The Or­chestra of Southern Utah and Southern Utah Chorale are busy putting final touches on their 72nd production of “Messiah,” Handel’s Christ­mas classic.

Performances will be Sun­day and Monday at the Heri­tage Theater, 105 N. 100 East. Cedar City resident June Thorley, a violinist for OSU, said she has performed “Messiah” with the orchestra since she was 14 and con­tinues to play. She also said she taught orchestra music in schools throughout the Iron County School District for 37 years.

Thorley said she con­tinues to perform “Messiah” with OSU because she loves it and enjoys working with the other people involved.

“It’s a project we love do­ing together,” she said.

Kevin Baker, in his second year as director of choral ac­tivities at Southern Utah Uni­versity, said he is directing the chorale this year because director Adrienne Tawa had to step away from it earlier in the fall. 

Southern Utah University's Musical Director Kevin Baker
rehearses "Messiah" with the Orchestra of Southern Utah
and the Southern Utah Chorale group Thursday.

“They offered me the chance to work with the group and I just jumped at that,” he said. “It’s a wonderful tradition we have here in Cedar City.”
Xun Sun, who also serves as director of the SUU Symphony Orchestra, is music director and conductor for “Messiah.”

Baker described “Messiah” as a wonderful piece of music, adding that it is a piece that most musicians have done several times during their careers.

“It’s one of those pieces of music that no matter how often you do it, it seems like you find new and exciting things in it,” he said.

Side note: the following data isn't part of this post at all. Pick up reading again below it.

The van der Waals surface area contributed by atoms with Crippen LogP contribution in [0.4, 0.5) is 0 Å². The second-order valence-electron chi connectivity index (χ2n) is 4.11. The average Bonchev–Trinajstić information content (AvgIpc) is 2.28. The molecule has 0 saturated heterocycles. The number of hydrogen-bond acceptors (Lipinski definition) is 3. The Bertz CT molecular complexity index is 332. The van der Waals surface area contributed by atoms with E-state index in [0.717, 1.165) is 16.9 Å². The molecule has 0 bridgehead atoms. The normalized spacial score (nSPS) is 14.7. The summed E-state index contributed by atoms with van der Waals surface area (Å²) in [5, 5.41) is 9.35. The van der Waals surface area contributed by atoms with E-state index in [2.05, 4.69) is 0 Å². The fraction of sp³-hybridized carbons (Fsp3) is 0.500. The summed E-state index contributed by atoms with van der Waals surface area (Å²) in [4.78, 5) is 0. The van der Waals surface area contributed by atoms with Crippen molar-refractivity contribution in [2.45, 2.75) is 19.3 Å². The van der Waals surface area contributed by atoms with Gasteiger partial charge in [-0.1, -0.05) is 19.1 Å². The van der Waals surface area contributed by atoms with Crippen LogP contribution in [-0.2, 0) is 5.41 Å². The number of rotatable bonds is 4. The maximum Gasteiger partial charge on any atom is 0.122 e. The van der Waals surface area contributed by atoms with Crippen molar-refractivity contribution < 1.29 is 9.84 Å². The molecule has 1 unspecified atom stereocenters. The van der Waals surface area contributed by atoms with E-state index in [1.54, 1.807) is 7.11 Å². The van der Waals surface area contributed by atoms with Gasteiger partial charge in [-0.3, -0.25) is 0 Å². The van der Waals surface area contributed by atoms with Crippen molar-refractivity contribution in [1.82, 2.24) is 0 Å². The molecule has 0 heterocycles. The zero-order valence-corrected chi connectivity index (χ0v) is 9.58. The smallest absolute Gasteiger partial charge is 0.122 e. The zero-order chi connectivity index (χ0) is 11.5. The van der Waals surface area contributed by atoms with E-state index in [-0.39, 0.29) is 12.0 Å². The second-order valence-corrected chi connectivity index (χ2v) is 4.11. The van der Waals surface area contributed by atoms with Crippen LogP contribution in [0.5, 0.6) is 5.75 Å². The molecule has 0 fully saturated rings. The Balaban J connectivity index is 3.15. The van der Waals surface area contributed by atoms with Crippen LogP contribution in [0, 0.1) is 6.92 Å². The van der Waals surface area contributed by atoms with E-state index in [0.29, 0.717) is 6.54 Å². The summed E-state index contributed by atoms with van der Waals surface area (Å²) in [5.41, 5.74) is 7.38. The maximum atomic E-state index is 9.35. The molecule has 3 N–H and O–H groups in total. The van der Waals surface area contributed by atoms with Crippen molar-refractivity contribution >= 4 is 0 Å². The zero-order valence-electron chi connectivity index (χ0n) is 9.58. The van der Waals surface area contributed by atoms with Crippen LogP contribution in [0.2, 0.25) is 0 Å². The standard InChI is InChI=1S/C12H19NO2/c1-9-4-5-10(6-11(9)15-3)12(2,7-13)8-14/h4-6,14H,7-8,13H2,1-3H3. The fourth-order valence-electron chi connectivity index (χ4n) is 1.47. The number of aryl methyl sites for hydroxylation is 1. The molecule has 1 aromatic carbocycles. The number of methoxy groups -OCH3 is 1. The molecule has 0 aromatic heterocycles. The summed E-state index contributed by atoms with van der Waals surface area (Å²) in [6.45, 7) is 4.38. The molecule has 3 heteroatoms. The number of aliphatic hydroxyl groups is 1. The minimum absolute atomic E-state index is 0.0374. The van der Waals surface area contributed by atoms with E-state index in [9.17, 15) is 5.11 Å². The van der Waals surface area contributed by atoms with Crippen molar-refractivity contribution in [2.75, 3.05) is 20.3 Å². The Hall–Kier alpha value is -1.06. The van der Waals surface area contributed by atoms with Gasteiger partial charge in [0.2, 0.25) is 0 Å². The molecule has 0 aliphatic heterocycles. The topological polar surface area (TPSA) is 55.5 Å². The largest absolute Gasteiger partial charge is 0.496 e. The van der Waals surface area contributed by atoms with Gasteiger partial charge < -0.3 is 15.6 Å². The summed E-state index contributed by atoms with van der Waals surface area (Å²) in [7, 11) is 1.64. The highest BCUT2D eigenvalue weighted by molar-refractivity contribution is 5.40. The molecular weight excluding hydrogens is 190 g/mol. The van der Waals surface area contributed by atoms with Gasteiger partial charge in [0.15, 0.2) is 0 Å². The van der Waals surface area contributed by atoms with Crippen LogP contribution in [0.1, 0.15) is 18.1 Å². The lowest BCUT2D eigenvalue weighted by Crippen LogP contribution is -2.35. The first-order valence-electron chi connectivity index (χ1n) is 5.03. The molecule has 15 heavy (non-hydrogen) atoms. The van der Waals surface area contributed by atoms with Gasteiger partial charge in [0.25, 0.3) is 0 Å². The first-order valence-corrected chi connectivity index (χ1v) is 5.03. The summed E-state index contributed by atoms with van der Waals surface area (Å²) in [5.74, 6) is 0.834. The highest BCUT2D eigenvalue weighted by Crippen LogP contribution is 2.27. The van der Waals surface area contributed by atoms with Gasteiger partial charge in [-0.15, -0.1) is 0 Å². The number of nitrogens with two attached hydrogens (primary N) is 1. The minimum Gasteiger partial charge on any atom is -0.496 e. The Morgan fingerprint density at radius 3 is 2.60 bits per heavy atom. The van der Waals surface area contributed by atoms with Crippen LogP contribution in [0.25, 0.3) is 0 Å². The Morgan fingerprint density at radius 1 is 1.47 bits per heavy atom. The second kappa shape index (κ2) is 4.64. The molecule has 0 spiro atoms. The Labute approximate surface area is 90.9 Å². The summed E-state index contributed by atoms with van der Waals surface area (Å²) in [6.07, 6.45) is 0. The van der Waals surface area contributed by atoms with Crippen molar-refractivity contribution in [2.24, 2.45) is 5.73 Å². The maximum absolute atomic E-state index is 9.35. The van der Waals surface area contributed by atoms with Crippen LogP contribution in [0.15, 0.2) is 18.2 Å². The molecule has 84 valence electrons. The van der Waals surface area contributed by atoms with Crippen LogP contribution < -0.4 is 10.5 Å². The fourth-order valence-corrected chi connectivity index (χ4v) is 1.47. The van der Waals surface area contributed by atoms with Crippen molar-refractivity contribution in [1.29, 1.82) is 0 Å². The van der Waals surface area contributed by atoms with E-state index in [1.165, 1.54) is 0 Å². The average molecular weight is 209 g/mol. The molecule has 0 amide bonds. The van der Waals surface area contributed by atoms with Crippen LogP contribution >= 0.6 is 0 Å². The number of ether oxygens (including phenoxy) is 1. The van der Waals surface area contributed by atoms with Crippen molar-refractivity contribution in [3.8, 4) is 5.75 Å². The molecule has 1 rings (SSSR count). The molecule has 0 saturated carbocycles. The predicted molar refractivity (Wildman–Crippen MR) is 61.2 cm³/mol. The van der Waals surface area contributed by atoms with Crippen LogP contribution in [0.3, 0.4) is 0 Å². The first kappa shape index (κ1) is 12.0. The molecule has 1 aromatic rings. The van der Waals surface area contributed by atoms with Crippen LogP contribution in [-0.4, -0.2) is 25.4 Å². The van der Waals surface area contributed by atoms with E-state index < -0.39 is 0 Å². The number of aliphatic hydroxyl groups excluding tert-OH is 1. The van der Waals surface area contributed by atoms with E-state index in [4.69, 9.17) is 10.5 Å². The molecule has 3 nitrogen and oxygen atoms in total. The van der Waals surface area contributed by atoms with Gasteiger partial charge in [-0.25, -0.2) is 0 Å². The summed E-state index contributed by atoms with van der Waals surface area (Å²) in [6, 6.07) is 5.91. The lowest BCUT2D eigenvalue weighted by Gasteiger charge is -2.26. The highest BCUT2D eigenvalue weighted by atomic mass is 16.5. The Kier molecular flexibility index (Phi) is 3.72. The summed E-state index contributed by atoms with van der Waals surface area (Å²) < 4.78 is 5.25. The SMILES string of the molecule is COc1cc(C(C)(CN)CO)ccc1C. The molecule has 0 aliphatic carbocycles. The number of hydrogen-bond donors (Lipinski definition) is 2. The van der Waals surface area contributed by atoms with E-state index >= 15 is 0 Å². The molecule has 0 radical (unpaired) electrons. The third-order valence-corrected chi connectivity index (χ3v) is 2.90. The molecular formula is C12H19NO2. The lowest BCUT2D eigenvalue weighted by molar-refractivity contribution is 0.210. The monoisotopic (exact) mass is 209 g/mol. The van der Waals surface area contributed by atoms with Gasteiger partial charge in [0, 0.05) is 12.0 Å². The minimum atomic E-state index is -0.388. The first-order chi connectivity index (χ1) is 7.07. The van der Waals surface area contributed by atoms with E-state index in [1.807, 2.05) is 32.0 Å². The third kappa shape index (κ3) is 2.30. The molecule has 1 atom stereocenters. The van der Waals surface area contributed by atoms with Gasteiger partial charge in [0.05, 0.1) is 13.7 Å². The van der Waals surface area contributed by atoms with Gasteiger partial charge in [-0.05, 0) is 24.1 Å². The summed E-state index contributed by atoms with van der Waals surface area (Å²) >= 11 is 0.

He added, “About the time you think you really know the piece, some other little insight arises and it brings a whole new level of understanding and enjoyment to the work.”

Baker said there are three or four pieces that stand as important pieces in the world of choral work, and “Messiah” is definitely one of those pieces. He said he finds it difficult to identify one selection, or movement, out of the piece as a favorite. He said he loves the trumpet shell sound and what it says about the resurrection of Jesus Christ and the hope it provides to individuals.

He said although the chorale is not performing the selection, “All We Like Sheep,” it is a hilarious commentary by Handel on people as they start down the path of life, doing it well, and then they get lost and wander into the weeds.

Baker said he appreciates the opportunity to work on “Messiah” with the community members because they have been very receptive.

“They love doing this performance; they love the music, and they love offering this to the community,” he said.

Sara Penny, manager for OSU, said she thinks the performance of “Messiah” is a wonderful community event as the Christmas season advances.

“People love it,” she said.

She also said she appreciates the sponsorship of State Bank of Southern Utah and The Leavitt Group, which makes free admission to the concert possible. Additionally, she said, orchestra and chorale members donate their time to perform.

Kevin Baker rehearses "Messiah"
with the Orchestra of Southern
Utah and the Southern Utah
Chorale group.